Another frequent question I’ve heard is why we chose to take up this particular case among the far-too-many atrocities around the world. I wrote a bit about that this week in US News & World Report here.

Silencing Debate on Islam?

As prior posters to this blog and media worldwide have noted, the recent Charlie Hebdo massacre reignited a debate that has been flaring off and on for years; namely, whether freedom of expression should be limited, among other things, by religious sensibilities (or sensitivities, as some might say).  Not always but often, this debate is framed as one of Westerners (especially those in the U.S., where free speech has very few legal limits) versus Muslims.  Thus, it was particularly interesting to note a recent Washington Post article by Asra Q. Nomani, a former WSJ reporter and author of Standing Alone: An American Woman’s Struggle for the Soul of Islam.  In that article, Nomani charts what she identifies as a 10-year campaign led by the Organisation of Islamic Cooperation and others to police Muslim and non-Muslim critics of Islam under the guise of combatting “Islamophobia”.  The tactics she describes have the effect of “quashing civil discourse”, preventing much needed conversation about the meaning and future of Islam.  Nomani, who has received death threats, calls for renewed attention to ijtihad – the Islamic law concept of critical thinking and interpretation.  Her analysis is not uncontested, but it is an important contribution to the debate and worth reading.

The Politics of Hypocrisy

Freedom of speech, like freedom of religion, is one of those things pundits like to cry foul on for hypocrisy, partly because it’s so easy, partly because there’s so often some truth to it. Some truth being the operative, and highly misleading watch phrase.

In the forthcoming issue of Convivium Canada’s Ambassador for Religious Freedom, Dr. Andrew Bennett, gets the question put to him in Turkey when calling, very frankly, for the restoration of both civil and ecclesiastical properties to Jewish and Christian communities. In response, one of the people talking with him said: “Well, thank you, Ambassador Bennett, for engaging with us on these questions and raising these issues with us. Perhaps we could come and help you with Quebec.”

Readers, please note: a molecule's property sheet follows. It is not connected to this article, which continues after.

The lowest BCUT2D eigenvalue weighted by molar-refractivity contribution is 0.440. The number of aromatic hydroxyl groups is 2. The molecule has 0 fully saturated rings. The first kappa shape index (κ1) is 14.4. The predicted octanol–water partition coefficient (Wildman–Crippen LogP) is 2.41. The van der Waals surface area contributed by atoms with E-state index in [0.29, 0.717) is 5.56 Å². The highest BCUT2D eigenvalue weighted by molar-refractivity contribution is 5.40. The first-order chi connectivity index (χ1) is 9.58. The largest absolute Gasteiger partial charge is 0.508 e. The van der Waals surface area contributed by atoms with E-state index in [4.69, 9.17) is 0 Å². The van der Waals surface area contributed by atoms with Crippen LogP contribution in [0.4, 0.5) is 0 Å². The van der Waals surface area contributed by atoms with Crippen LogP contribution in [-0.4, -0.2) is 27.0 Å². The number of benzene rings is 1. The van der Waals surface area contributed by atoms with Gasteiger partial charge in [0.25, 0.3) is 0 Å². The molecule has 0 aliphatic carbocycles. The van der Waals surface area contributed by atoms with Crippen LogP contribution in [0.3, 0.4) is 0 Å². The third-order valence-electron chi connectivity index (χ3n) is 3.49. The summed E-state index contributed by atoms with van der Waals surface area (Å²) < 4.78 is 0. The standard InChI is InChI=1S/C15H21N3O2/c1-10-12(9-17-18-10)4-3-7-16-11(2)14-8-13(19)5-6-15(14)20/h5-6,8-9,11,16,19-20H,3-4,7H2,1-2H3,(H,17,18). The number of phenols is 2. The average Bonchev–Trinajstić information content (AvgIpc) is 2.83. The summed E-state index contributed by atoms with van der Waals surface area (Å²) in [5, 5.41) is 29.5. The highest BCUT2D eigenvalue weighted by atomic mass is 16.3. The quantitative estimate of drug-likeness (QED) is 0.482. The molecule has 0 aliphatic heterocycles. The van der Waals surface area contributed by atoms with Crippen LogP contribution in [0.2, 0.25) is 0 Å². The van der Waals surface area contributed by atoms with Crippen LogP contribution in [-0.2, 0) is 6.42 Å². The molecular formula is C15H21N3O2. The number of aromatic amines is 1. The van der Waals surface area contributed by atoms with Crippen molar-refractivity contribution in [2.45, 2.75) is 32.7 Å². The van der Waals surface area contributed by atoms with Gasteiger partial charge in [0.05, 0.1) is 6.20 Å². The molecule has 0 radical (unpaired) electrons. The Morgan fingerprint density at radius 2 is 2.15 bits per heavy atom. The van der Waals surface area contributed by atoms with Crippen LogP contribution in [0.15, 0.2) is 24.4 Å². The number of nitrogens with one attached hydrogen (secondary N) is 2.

Foreign affairs always runs a  hypocrite’s gamble: pressuring and encouraging the virtues that Canadians hold dear abroad, when our practice at home is far from perfect. The launch of the Office of Religious Freedom in 2013 dovetailed a little too conveniently for some with the (defeated) Charter of Quebec Values, raising the now often repeated charge to ‘get our own house in order’ before going abroad. This argument makes two very important political mistakes.

First, it intentionally ignores the spectrum on which political and social problems take place, falsely presuming that scale and severity does not matter. To say that the Charter of Quebec Values would have been a violation of religious freedom of the same kind as Turkey’s seizure of places of worship is to say Canada is a lawless society of the same kind as, say, Somalia and its infamous offshore piracy because there is jay walking in Montreal during rush hour. Both are lawless acts, but prudential politics recognizes degree matters.